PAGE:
Dealing with malnutrition in poor rural communities? Growing your food is better than relying on markets
4 March 2020
The two existing hypotheses are i) when rural communities grow a variety of crops on their farms, they will have a balanced diet, thus solving malnutrition – especially undernutrition that is prevalent in most African rural. The other hypothesis points to markets as the more important determinant of a varied diet. Haruna Sekabira, a social economist with IITA, together with other researchers, set out to study these hypotheses. Their results show that the better option for Uganda (where the market infrastructure is relatively poor, and the largest proportion of the population is dependent on agriculture) to combat rural hunger and malnutrition is via farm production diversity.
Moreover, merely having access to a market selling a variety of foods does not necessarily mean that households will consume a diversified diet. According to the researchers, “this is because, access to food is dependent on income access.” They further explain that, “chronic hunger has been attributed to food access being dependent on income access. Therefore, income inequality alienates poor households from food markets” i.e. if you do not have money you will not purchase a variety of foodstuffs even though they are on sale. However, if one can grow a variety of food in their garden, they will enjoy a balanced diet.
With the right pathway to solving rural malnutrition resolved, the study unearthed some other interesting findings that influence food choice at the household level. For instance:
Male-headed households have less diversity in their meals compared to female-headed households i.e. members of a male-headed household are more likely to experience nutrition deficiencies than those in female-headed households. “This gender disparity may be explained by the fact that males control household incomes, yet females predominantly control feeding patterns and choices.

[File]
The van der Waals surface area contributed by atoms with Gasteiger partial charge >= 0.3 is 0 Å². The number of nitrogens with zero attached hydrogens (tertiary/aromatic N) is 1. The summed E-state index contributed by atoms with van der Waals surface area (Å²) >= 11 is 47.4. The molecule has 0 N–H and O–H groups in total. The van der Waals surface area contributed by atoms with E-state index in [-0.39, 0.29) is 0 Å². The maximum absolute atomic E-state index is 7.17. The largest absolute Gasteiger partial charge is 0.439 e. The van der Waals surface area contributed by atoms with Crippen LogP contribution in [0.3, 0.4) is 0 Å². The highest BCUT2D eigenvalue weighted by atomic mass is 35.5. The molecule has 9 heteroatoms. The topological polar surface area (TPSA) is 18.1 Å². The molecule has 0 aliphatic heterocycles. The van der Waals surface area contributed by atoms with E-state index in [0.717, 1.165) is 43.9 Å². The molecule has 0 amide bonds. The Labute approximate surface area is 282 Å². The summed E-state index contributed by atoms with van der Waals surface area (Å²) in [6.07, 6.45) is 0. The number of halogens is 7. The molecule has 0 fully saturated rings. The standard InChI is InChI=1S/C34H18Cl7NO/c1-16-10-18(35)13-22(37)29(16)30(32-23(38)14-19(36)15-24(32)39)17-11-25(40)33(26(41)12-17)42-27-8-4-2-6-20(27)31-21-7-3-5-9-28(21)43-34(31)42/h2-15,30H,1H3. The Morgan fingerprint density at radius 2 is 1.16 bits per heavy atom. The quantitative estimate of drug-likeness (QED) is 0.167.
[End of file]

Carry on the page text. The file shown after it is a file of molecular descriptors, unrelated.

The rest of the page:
The head of the household owning a mobile phone also positively influenced household dietary diversity. Mobile phones enable access to information and knowledge about types, content, and quality of foods eaten. Mobile phones also enabled access to remittances (mobile money) which enables consumption.
Education level and adult age: With sufficient education, household heads can learn and understand feeding basics, thus enhancing nutrition knowledge.
Remoteness was associated with better dietary diversity since remoteness is linked to more land available for farming, allowing for more crops/livestock to be produced on the home farm.
Indirectly, therefore, policies that promote farm production diversity in Uganda [and rural Africa] are more relevant in improving food and nutrition security. This is not to say that markets do not have a role to play in dietary diversity. They do, however, growing more crops/animals on a household farm has a larger associated positive impact on household dietary diversity than market access.